mmm... Mario like mushrooms

Good day!

Here is a quick – and exciting! – update on our compost bins. As you have read from our previous entry, we decided to be bold with our compost bins by leaving them uncovered overnight for the first time.

This was a decision made after an entire month of composting; we perceived that the bins were safe and unobstructive enough to be left completely unattended throughout the night. Besides, we had our “do not touch” signs on the bins too, just in case any hardworking cleaner decided to clear them out for us.

True enough, when we checked the bins at about 3.30pm today, they were still in their usual state –

undisturbed, clean, dry, and free from odour and pests. Note that this time, we say “free from pests” even though we noticed about 2 to 3 small flies hovering around the bins. This is because they are really negligent.

Picture taken at 3.30pm - the compost bins had been left uncovered overnight.

Completely unperturbed, undisturbed, clean, dry, pest-free, odour-free

No pests or critters in the vicinity - at all!

No flies or bugs - except 2 or 3 small flies which were totally negligible

To prove it further - no flies/bugs on or around the pink bin despite being left uncovered overnight

Likewise for our green bin 🙂

Top hay layer in the pink bin remains dry, odourless, free from pests

Likewise for the green bin 🙂

Next – this is the best part – we found something in the pink bin which really took us by surprise: a mushroom!

See that thing on the right side?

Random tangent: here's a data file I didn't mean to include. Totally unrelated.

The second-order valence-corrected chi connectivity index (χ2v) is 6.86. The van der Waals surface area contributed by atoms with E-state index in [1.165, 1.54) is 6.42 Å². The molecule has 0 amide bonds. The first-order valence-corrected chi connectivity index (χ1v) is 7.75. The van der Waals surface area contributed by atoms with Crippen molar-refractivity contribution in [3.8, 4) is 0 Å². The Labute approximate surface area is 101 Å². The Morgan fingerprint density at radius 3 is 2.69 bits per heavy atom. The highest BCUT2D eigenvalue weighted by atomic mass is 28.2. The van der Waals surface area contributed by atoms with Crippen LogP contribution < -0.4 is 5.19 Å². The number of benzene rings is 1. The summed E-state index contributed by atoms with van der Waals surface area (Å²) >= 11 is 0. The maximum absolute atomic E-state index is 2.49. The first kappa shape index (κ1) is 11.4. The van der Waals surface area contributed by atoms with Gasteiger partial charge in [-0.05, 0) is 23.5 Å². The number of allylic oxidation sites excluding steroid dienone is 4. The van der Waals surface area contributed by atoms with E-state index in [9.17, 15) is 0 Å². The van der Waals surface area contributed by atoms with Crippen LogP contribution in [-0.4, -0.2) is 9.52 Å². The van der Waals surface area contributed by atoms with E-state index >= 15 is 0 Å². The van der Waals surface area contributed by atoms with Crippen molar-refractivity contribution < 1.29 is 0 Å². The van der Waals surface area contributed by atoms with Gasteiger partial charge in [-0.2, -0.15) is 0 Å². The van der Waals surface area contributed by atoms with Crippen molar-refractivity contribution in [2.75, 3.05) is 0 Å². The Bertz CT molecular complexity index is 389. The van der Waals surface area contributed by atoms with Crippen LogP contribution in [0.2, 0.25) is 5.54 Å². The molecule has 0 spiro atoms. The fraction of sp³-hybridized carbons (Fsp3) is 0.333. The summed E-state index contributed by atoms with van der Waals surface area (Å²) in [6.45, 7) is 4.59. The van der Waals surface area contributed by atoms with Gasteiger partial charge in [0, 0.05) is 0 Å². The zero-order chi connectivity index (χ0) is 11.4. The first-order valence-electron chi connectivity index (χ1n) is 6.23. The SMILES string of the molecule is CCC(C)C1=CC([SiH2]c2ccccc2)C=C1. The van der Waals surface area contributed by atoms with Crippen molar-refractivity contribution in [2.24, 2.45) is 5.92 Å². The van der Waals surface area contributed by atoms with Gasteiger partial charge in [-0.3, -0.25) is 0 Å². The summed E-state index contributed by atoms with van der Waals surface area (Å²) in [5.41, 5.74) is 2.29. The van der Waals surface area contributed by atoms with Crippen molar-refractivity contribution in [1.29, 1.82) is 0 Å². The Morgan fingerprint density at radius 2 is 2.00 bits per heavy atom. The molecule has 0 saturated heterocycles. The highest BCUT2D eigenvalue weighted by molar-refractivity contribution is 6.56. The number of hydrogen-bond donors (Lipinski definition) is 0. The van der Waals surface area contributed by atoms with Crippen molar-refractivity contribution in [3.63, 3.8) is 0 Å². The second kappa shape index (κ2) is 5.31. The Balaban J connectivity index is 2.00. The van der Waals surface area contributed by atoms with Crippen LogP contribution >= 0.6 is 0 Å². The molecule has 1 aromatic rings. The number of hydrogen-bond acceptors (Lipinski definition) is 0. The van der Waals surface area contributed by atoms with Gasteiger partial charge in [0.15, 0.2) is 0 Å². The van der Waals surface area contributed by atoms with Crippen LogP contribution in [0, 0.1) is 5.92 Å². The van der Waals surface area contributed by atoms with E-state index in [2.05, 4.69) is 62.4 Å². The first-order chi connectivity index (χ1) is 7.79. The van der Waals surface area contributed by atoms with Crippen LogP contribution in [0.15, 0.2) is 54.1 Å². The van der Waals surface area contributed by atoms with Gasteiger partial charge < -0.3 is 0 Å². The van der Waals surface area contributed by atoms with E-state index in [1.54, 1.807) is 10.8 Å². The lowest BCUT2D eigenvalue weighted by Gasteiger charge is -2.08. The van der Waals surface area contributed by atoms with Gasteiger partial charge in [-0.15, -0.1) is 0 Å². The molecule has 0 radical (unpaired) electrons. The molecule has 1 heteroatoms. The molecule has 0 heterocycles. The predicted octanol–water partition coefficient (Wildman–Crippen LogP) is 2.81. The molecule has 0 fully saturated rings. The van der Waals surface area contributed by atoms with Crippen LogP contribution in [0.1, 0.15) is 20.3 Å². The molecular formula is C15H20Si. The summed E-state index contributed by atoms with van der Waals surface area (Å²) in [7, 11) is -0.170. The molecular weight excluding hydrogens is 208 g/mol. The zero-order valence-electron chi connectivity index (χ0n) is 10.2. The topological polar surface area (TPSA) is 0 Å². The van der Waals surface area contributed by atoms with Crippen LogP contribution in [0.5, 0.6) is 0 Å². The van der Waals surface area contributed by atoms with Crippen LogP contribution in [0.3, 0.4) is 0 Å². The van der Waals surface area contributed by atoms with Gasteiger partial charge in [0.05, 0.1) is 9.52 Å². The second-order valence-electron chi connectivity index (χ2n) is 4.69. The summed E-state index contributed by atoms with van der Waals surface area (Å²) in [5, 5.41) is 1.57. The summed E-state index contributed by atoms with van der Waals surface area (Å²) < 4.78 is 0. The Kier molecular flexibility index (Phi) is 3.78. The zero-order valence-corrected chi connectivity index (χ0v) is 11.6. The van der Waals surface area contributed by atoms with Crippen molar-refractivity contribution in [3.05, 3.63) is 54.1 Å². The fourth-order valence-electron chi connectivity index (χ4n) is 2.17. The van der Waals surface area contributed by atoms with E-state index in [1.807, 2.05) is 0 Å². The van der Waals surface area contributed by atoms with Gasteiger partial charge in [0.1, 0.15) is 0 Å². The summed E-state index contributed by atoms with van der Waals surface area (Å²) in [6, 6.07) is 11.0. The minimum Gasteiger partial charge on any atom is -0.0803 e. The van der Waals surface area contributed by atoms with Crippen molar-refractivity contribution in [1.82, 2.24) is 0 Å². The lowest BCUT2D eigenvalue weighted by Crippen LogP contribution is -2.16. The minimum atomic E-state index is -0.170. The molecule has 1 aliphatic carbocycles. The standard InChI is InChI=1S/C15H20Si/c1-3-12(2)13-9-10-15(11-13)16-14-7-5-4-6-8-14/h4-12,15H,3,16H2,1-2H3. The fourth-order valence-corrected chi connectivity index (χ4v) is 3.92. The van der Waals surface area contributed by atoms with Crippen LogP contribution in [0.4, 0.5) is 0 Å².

Initially, I thought some mischievous kid around the block had stuck a wilted flower into our pink compost bin. But upon closer look, this “flower” had a long white stem that extended all the way down, close to the bottom of the bin. We also noticed other smaller white “flowers” at the bottom of its white stem.

This was when we realised fungus had grown in our compost bin.

Looks like a wilted flower, doesn't it?

The top view - sorry for the blurred picture! I only had a mobile phone camera on hand.

Check out its looooong white stem

Smaller white mushrooms sprouted near the base of the stem

Here is a short video of it. We figured you might want to see it “in action” 😉

Had this grown overnight? We are not sure. But immediately, we knew this to be a good sign for our compost bin.


Here’s a quick and easy fungus tidbit for fungus newbies:

(from Composting by Buffy Silverman)

Mushrooms grow in damp soil. Mushrooms are a kind of fungi. Like all fungi, they cannot make their own food. Instead they get nutrients from dead leaves, logs and animals that they grow on. As they do so, they decay the dead plants and animals.

A mushroom is a fruiting body. Fruiting bodies make spores. Spores float through the air and grow into new fungi. If you dig underneath a mushroom in the soil, you will find the body of a fungus. It looks like a mass of white threads growing in all directions.

This mass of threads breaks down whatever it grows upon. Special chemicals ooze out of a fungus. The chemicals break down the fungus’s food, so it can absorb the nutrients.